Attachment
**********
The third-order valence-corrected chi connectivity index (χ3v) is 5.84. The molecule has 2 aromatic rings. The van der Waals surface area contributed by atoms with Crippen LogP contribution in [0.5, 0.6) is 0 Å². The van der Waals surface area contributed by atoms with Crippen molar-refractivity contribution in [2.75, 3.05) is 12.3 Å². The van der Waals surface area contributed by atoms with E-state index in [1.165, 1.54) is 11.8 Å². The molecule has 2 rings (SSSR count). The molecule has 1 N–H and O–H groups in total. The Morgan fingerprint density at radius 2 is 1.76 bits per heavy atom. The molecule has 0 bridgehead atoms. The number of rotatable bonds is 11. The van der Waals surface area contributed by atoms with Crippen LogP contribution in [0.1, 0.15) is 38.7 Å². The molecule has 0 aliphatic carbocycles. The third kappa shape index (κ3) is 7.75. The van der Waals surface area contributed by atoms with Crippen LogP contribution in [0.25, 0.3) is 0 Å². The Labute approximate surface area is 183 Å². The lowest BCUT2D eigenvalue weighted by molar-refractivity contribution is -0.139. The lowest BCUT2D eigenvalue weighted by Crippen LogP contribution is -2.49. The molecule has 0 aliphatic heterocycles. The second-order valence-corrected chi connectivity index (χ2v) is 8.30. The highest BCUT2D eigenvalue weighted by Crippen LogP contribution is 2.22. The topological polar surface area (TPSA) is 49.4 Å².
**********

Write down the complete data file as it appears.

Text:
The third-order valence-corrected chi connectivity index (χ3v) is 5.84. The molecule has 2 aromatic rings. The van der Waals surface area contributed by atoms with Crippen LogP contribution in [0.5, 0.6) is 0 Å². The van der Waals surface area contributed by atoms with Crippen molar-refractivity contribution in [2.75, 3.05) is 12.3 Å². The van der Waals surface area contributed by atoms with E-state index in [1.165, 1.54) is 11.8 Å². The molecule has 2 rings (SSSR count). The molecule has 1 N–H and O–H groups in total. The Morgan fingerprint density at radius 2 is 1.76 bits per heavy atom. The molecule has 0 bridgehead atoms. The number of rotatable bonds is 11. The van der Waals surface area contributed by atoms with Crippen LogP contribution in [0.1, 0.15) is 38.7 Å². The molecule has 0 aliphatic carbocycles. The third kappa shape index (κ3) is 7.75. The van der Waals surface area contributed by atoms with Crippen LogP contribution in [0.25, 0.3) is 0 Å². The Labute approximate surface area is 183 Å². The lowest BCUT2D eigenvalue weighted by molar-refractivity contribution is -0.139. The lowest BCUT2D eigenvalue weighted by Crippen LogP contribution is -2.49. The molecule has 0 aliphatic heterocycles. The second-order valence-corrected chi connectivity index (χ2v) is 8.30. The highest BCUT2D eigenvalue weighted by Crippen LogP contribution is 2.22. The topological polar surface area (TPSA) is 49.4 Å².